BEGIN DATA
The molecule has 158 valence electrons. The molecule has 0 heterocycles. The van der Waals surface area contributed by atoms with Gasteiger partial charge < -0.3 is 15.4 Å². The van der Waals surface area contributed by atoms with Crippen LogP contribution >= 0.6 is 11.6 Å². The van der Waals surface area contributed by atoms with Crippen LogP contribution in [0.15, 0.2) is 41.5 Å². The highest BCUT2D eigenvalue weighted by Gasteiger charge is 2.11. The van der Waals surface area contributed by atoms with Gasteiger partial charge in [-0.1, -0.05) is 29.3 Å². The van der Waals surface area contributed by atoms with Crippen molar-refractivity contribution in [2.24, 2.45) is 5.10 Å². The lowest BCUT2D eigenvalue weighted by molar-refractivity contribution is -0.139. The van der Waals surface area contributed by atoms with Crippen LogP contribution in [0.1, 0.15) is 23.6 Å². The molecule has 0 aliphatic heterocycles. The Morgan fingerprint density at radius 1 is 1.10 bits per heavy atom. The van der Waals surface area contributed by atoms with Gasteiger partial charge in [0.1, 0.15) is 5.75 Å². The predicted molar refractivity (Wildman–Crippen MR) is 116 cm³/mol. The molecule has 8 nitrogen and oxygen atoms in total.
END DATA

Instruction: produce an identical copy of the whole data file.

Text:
The molecule has 158 valence electrons. The molecule has 0 heterocycles. The van der Waals surface area contributed by atoms with Gasteiger partial charge < -0.3 is 15.4 Å². The van der Waals surface area contributed by atoms with Crippen LogP contribution >= 0.6 is 11.6 Å². The van der Waals surface area contributed by atoms with Crippen LogP contribution in [0.15, 0.2) is 41.5 Å². The highest BCUT2D eigenvalue weighted by Gasteiger charge is 2.11. The van der Waals surface area contributed by atoms with Gasteiger partial charge in [-0.1, -0.05) is 29.3 Å². The van der Waals surface area contributed by atoms with Crippen molar-refractivity contribution in [2.24, 2.45) is 5.10 Å². The lowest BCUT2D eigenvalue weighted by molar-refractivity contribution is -0.139. The van der Waals surface area contributed by atoms with Crippen LogP contribution in [0.1, 0.15) is 23.6 Å². The molecule has 0 aliphatic heterocycles. The Morgan fingerprint density at radius 1 is 1.10 bits per heavy atom. The van der Waals surface area contributed by atoms with Gasteiger partial charge in [0.1, 0.15) is 5.75 Å². The predicted molar refractivity (Wildman–Crippen MR) is 116 cm³/mol. The molecule has 8 nitrogen and oxygen atoms in total.